"Dear, why not?"

"Would you want to look at yourself if you were a motherfucker?"

"I suppose I wouldn't."

It was not a new camera. Its shutter clicked as its bulb popped. Processes are instant and silent in these times. It was nice to hear something mechanical; to hear things and understand them as they came to be, and Jason wished this was true of all things.

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"Bradshaw? Like the quarterback?"

Ahmad studied what hung on the walls of the office: a few framed commemorative vinyls, a closed 2010 calendar, unframed certifications printed from a half-dried inkjet cartridge. "Yes indeed, like the quarterback."

"Now, Mr. Bradshaw, I'm gonna tell ya: Coconuts doesn't have the lowest prices. That's just the truth. We're over here sellin' $17 CDs. We can't compete with Wal-Mart or Amazon or iTunes or any of them. There's only a few Coconuts franchises left in the whole country. This is the only one in the state. So what does that mean?"

The manager unclasped his fingers and faced his palms up. "It means that we get people in the door with customer service. They come in looking for that Mumford & Sons CD, we say, 'say, you heard the new Grizzly Bear?' You might like it! Tell ya what, we have them in our listening station right over there if you'd like to check it out.' Now, next time, where do you think that customer's gonna go? Some big-box warehouse, or the place where someone gave him great customer service?"

"Probably the-- "

"Now I was looking at your application. It says you were employed until this morning, playing football? How come you quit?"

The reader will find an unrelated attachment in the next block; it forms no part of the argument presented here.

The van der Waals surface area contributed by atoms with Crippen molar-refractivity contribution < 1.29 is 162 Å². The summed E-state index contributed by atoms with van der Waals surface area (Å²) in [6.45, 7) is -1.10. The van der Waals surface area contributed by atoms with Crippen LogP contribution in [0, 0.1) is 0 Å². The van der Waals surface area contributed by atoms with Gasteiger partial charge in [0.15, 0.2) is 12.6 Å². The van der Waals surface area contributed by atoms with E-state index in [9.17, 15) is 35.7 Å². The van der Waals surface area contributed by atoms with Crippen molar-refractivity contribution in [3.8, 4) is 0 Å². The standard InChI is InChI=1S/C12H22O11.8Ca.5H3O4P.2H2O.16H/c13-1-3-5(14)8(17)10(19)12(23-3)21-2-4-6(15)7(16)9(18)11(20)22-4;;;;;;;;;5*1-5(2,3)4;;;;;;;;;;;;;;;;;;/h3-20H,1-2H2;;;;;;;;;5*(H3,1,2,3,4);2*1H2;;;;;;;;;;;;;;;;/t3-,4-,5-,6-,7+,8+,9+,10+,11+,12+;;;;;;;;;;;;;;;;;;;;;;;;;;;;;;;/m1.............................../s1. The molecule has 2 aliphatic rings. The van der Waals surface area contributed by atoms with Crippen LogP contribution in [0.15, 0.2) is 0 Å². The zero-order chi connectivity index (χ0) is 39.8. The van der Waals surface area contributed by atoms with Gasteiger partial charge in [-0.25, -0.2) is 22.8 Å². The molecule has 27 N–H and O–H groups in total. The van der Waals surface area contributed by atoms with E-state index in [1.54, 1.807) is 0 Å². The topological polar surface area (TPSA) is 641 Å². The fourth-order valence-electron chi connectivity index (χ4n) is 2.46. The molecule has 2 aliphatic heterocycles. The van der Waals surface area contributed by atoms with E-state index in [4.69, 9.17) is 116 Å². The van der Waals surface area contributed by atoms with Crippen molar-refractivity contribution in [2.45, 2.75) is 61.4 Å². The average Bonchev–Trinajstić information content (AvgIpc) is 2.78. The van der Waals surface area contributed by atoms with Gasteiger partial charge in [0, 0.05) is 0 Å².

Ahmad sighed. "Um. Well, I lost heart. Dan Snyder called me a motherfucker, you see."

"There it is, under the 'hobbies' section: 'is a motherfucker who Dan Snyder hates.' I don't really see how that's a hobby. I think of a hobby, I think of playin' cat's cradle, shufflin' cards, that kind of thing."

"I didn't really knew where to note that, but I knew it was pertinent information."

The manager set the paper on the desk, leaned back in his chair, crossed his legs, and rested his index finger on his lip. His brow furrowed. "I gotta ask you. What's so great about this Dan Snyder fella, that he can go around callin' people motherfuckers and that's just so?"

"Well." Ahmad leaned forward to look at his shoes, then stared the manager in the eye. "He is a successful businessman who is generally well-groomed."

"A businessman?"

"A successful businessman."

"How many times you guesses he brushes his teeth every day?"

"Oh, I don't know. Twice, probably."

The manager sighed and bit his lip. "Ahmad ... I like you. You seem like a good fella, but the record store business is really rough these days. If we're going to survive, we can't go around hiring known motherfuckers."

Ahmad rose to his feet and thanked him. As he walked back through the sales floor, he wondered whether it would be unbecoming to browse around in a store at which he was just unsuccessfully interviewed. It would be, he said, but then again, I am a motherfucker now. An asshole. He eyed a divider on an album rack that read, "Country Classics," pulled a pen from his pocket, and with a grin, vandalized it to read, "Kountry Klassics."

A floor salesman gasped. "Sir! Oh no! Oh my God, sir, please stop that! That's not the name of that!"

A real asshole. It was a new day; rather, it would be if the Sun would ever rise again. If Dan Snyder decides it does not, it does not.